The guidelines were developed in consultation with representatives from federal and provincial emergency preparedness organizations and are intended for people and organizations that may have a key role in the development, review, audit and evaluation of emergency response plans and arrangements. The previous version of this document was extensively reviewed and discussed during a national meeting organized by the CNSC in Ottawa on 27 March 2000. The current version incorporates comments from this national meeting.

These guidelines are divided into preparedness (infrastructure) and response (functional) requirements. The requirements consist of fundamental objectives that are supported by planning and response objectives. The objectives are generic so that they can be applied to various provinces and/or different organizational structures without imposing unjustified constraints on how they can or should be met. However, in some cases, additional guidance is provided on how to achieve the objectives.

A companion document entitled General guidelines for off-site emergency preparedness and response radiological (ISR-R-1083-2) addresses accidents at smaller facilities and those involving radioactive sources.

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RSP-0209B – Consultant report on general guidelines for off-site emergency preparedness and response radiological

The guidelines proposed in this report address radiological accidents other than those involving the release of fission products from large nuclear facilities. This includes, for example, accidents at research reactors such as slowpoke reactors, radioisotope storage facilities, research laboratories, pharmaceutical facilities, medical institutions, industrial non-destructive testing facilities (including mobile facilities), transportation accidents and orphan sources. It also attempts to cover special cases such as nuclear powered satellite re-entry and contamination accidents resulting from intentional or unintentional spills in the environment.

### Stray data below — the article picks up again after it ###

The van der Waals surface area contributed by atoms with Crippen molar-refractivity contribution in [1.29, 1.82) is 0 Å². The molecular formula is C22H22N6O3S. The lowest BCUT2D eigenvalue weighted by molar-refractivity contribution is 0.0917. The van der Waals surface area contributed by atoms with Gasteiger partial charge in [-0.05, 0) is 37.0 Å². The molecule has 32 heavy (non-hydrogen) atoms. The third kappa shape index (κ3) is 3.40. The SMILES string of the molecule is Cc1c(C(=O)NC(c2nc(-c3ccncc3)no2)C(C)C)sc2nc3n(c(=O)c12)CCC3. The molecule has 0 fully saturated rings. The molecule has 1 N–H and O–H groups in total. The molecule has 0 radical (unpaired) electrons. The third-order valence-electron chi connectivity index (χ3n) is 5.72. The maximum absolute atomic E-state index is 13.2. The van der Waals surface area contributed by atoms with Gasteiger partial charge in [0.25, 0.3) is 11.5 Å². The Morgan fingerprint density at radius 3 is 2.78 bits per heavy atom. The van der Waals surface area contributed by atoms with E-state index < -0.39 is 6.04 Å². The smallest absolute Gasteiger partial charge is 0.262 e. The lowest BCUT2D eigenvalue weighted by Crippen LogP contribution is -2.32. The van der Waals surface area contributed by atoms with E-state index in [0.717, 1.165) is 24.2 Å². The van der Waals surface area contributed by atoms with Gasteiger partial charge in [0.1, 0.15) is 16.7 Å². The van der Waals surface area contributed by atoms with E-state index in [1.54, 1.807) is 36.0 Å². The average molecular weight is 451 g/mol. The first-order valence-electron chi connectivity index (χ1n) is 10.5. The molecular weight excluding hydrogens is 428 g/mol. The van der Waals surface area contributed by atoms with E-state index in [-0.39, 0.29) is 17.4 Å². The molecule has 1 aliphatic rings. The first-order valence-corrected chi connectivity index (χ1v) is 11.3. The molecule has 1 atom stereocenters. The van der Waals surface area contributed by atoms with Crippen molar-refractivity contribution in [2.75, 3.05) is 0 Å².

The guidelines were developed in consultation with representatives from federal and provincial emergency preparedness organizations and are intended for people and organizations that may have a key role in the development, review, audit and evaluation of offsite emergency response plans and arrangements. The previous version of this document was extensively reviewed and discussed during a federal-provincial meeting organized by the CNSC in Ottawa on 27 March 2000. The current version incorporates comments from this meeting. These guidelines are divided into preparedness (infrastructure) and response (functional) requirements. The requirements consist of fundamental objectives that are supported by planning and response objectives. The objectives are generic so that they can be applied to various provinces and/or different organizational structures without imposing unjustified constraints on how they can or should be met. However, in some cases, additional notes are provided on how to achieve the objectives. A companion document entitled General guidelines for off-site emergency preparedness and response nuclear (ISR-R-1083-1) addresses accidents specifically involving the release of fission products from large nuclear facilities (including nuclear powered vessels and large research reactors such as MAPLE).